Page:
Over the summer, one of my favorite writers explored how it was possible that some movies felt so prescient regarding The Big Bad Virus. Spoiler: While everything felt so “unprecedented,” in many ways, the pandemic just strained existing realities and anxieties—the same common ones stories often depict.
And so, three shows I’ve especially enjoyed while shut in are probably just really good regardless: Derry Girls, Teenage Bounty Hunters, and Buffy The Vampire Slayer. But like everything, I have to ruin these by dissecting why I find them so fun.
One thing these shows have in common, besides leading blonde high school girls, is high school stakes. Crushes, parent drama, grades, and extracurriculars feel like life-and-death when you’re fifteen, and these shows add in actual life-and-death situations to navigate the same way. The shows don’t just follow high schoolers, but are told from their perspective. It’s fun and surprisingly relaxing. All levels of fear and concern are flattened and elevated.
Derry Girls, the lightest of these three, is set in Northern Ireland during the Troubles of the 90s. The Girls being late to a concert or embarrassing themselves at a talent show feels just as serious as the bombing reports their parents watch on TV. Teenage Bounty Hunters is what it sounds like, following twin sisters Sterling and Blair who otherwise attend a Christian private school within Atlanta’s uppercrust. Despite the obvious danger of the job they wind up in, family tensions, petty or not, are weaponized more than any gun. It’s not that these characters are self-absorbed—they recognize the very adult dangers that surround them. But it doesn’t replace or squash their own angst.
Now I’m watching Buffy, which is a bit different. It runs on making the same contrasts explicit. Nighttime evils literally invade the daylight scenes, which otherwise play like a quippy 90s sitcom. Each monster-of-the-week is a metaphor made literal: an ignored girl becomes literally invisible and seeks violent and ironic revenge. Buffy’s new step-dad, who’s cheerfully patriarchal while secretly abusive, turns out to be (spoiler) a literal robot from the 50s. Peer-pressuring bullies get possessed by a pack of hyenas. All the while, Buffy laments balancing the burdens of being the divinely appointed Slayer and a regular high school girl at once.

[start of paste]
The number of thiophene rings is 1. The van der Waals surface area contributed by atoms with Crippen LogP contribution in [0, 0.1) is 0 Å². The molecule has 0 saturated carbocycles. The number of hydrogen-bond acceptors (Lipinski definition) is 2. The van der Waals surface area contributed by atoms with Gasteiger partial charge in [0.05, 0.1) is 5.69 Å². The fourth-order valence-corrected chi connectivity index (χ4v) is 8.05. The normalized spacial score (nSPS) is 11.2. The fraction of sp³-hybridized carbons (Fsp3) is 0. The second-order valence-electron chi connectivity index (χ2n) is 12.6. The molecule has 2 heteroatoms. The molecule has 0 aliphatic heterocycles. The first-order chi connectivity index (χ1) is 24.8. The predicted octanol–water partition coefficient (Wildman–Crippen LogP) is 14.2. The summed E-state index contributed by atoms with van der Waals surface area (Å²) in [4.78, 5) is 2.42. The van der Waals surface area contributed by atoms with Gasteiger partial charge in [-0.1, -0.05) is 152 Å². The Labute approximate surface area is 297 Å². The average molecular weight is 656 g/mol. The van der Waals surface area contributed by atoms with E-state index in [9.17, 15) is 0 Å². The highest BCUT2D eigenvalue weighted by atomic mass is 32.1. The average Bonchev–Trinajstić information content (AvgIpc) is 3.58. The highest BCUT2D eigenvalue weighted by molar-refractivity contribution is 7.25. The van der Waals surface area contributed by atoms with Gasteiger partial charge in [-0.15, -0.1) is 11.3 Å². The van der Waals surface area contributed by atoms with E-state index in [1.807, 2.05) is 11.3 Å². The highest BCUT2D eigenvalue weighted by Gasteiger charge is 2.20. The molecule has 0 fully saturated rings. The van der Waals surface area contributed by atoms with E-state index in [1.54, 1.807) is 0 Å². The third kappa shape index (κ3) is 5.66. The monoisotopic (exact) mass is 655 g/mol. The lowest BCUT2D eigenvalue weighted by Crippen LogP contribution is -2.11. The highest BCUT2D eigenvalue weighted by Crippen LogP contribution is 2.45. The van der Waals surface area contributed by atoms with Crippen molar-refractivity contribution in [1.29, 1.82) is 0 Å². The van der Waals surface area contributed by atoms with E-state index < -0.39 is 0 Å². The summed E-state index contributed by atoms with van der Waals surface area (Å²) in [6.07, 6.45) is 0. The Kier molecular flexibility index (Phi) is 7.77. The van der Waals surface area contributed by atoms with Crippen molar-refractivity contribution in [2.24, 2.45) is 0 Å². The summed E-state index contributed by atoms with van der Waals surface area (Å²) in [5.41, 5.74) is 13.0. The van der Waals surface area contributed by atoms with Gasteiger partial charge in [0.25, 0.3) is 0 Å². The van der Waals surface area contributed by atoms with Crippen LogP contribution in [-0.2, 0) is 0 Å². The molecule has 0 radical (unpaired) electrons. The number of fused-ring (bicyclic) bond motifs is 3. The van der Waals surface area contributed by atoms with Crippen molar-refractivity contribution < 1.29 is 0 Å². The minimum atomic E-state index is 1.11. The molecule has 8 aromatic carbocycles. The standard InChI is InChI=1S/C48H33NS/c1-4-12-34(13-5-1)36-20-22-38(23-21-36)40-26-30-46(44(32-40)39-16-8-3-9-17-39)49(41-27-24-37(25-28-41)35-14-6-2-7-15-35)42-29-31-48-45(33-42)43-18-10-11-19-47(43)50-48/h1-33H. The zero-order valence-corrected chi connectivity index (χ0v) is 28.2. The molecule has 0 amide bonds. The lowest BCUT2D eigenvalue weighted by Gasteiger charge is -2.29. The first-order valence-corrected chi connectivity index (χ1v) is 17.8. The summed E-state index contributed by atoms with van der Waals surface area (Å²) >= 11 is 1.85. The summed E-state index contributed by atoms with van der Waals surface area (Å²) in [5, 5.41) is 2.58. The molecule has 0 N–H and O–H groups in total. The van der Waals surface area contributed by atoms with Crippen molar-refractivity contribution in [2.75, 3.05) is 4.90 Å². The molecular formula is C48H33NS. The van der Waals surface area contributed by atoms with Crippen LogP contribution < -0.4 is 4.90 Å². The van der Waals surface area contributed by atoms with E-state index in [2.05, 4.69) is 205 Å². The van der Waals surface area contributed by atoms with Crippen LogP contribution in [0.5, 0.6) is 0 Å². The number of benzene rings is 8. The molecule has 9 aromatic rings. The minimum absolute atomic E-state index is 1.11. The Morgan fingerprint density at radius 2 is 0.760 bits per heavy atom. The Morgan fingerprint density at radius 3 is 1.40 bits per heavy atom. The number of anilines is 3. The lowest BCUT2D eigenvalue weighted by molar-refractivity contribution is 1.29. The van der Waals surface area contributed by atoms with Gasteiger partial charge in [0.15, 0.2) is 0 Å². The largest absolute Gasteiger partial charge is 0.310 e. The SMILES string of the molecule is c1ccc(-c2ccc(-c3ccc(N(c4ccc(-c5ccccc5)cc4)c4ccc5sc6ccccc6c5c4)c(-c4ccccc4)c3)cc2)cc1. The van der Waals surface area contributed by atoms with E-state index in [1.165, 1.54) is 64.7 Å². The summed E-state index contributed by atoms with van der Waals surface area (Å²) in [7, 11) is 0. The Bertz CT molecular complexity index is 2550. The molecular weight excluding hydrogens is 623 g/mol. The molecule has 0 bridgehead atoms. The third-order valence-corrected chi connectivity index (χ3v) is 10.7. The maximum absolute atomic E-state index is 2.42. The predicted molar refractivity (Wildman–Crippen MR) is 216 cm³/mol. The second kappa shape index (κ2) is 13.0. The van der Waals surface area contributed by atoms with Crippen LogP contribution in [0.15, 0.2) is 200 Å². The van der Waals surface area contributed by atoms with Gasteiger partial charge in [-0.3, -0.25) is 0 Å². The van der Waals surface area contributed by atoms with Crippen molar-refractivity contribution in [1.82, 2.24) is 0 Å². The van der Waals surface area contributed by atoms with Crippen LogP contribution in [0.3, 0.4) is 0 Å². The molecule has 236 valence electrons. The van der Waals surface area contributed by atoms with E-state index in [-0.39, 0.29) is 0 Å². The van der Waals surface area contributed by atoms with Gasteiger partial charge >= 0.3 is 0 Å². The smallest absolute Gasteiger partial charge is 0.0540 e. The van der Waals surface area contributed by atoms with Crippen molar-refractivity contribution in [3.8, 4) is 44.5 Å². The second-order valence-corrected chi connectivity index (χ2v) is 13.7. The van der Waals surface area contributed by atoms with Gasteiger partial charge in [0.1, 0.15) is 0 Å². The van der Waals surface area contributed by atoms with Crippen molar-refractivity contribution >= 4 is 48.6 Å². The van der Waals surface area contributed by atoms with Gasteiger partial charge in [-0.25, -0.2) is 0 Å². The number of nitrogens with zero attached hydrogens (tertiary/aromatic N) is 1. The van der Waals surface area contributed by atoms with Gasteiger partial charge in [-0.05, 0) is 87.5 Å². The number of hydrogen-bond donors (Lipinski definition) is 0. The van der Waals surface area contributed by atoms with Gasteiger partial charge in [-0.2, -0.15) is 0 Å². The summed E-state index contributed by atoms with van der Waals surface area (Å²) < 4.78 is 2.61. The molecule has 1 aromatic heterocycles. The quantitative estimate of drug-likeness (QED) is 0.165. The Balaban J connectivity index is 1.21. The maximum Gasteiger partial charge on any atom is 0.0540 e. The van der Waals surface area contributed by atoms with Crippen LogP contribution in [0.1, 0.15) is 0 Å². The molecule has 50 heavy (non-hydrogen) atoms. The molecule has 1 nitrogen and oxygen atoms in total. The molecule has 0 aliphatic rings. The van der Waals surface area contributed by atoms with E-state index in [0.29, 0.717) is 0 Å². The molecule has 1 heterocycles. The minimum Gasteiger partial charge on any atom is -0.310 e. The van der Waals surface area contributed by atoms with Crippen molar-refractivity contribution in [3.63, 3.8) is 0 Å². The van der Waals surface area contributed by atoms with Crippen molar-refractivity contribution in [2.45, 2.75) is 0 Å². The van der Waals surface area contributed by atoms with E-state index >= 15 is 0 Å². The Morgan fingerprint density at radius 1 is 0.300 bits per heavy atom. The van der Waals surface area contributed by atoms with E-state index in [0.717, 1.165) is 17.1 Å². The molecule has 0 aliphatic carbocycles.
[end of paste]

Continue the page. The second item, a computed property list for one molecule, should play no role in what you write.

Maybe this is why I can actually put Buffy in the “horror” genre, which has a history of meta-commentary like this (Buffy’s showrunner, Joss Whedon, would go on to make Cabin in the Woods, a slasher movie-as-commentary with a plot run by naming its genre’s tropes). Luckily, the horror is old enough to mostly be campy, which is why I can stand to watch it. (Jumpscares used to take twice as much time!)
Still, the show’s drama and comedy are driven by the whole breadth of high school anxiety, not just its extremes. Buffy whines about missing dates to kill demons. Teachers talk about safe sex while students’ bodies pile up in the gym. Otherwise, everything still works out in the end, so far.
The main concern of the everyday routine goes on, and it is occasionally horrifying, and sometimes fantastical. The piling bodies are not the show’s focus, of course. Is the flippant denial of the principal meant to make him disgusting, or is it a coping mechanism, or just another implausible fantasy element?
In Intimations, Zadie Smith’s incredible book of essays released this spring, she writes on the temptation to diminish one’s own sensation of suffering while acknowledging relative privilege. These shows’ characters span social classes and varieties of comfort, but their suffering is, as Smith calls it, absolute. The scripts make the contrast comedic by throwing real death and danger to already anxious high schoolers. In a light and funny way, that’s another thing these shows get right: Even when there’s a murderer in the doorway, teenage problems are still problems. It all feels like life-and-death, and sometimes that’s okay. Watching, it can actually be a nice headspace, from a safe distance post-grad.
Derry Girls was one of the first shows my girlfriend and I tore through in April, when The Virus was most novel and dreadful. Now, with The Virus at its worst, we’re working our way through something more heavy-handed. But Buffy is seven seasons of twenty-two hour-long episodes. It’s all a lot slower now. To me, the scariest thing about The Virus is how routine it is. It’s tempting to personify it as something to fight, or use the language of a communal society at war. But protecting ourselves and our loved ones is much less cinematic and much more lonely. Hormonal teens might better understand the feeling of everyday death-defying.